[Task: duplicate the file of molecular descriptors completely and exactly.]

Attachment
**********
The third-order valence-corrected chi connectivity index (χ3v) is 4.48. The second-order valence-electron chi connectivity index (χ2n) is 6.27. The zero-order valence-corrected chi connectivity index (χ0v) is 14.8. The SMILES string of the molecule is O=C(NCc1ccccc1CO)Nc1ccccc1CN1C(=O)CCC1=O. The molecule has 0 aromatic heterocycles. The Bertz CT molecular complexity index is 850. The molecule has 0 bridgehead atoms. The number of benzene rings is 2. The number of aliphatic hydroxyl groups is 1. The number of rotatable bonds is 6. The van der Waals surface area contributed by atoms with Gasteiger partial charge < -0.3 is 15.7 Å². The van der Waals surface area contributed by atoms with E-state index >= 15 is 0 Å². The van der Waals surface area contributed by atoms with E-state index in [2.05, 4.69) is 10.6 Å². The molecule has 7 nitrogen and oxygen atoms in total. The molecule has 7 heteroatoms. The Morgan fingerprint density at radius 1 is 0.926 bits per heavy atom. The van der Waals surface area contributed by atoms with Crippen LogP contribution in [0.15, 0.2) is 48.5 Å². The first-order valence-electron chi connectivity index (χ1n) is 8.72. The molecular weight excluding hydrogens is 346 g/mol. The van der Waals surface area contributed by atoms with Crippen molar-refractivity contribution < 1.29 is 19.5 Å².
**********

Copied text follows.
The third-order valence-corrected chi connectivity index (χ3v) is 4.48. The second-order valence-electron chi connectivity index (χ2n) is 6.27. The zero-order valence-corrected chi connectivity index (χ0v) is 14.8. The SMILES string of the molecule is O=C(NCc1ccccc1CO)Nc1ccccc1CN1C(=O)CCC1=O. The molecule has 0 aromatic heterocycles. The Bertz CT molecular complexity index is 850. The molecule has 0 bridgehead atoms. The number of benzene rings is 2. The number of aliphatic hydroxyl groups is 1. The number of rotatable bonds is 6. The van der Waals surface area contributed by atoms with Gasteiger partial charge < -0.3 is 15.7 Å². The van der Waals surface area contributed by atoms with E-state index >= 15 is 0 Å². The van der Waals surface area contributed by atoms with E-state index in [2.05, 4.69) is 10.6 Å². The molecule has 7 nitrogen and oxygen atoms in total. The molecule has 7 heteroatoms. The Morgan fingerprint density at radius 1 is 0.926 bits per heavy atom. The van der Waals surface area contributed by atoms with Crippen LogP contribution in [0.15, 0.2) is 48.5 Å². The first-order valence-electron chi connectivity index (χ1n) is 8.72. The molecular weight excluding hydrogens is 346 g/mol. The van der Waals surface area contributed by atoms with Crippen molar-refractivity contribution < 1.29 is 19.5 Å².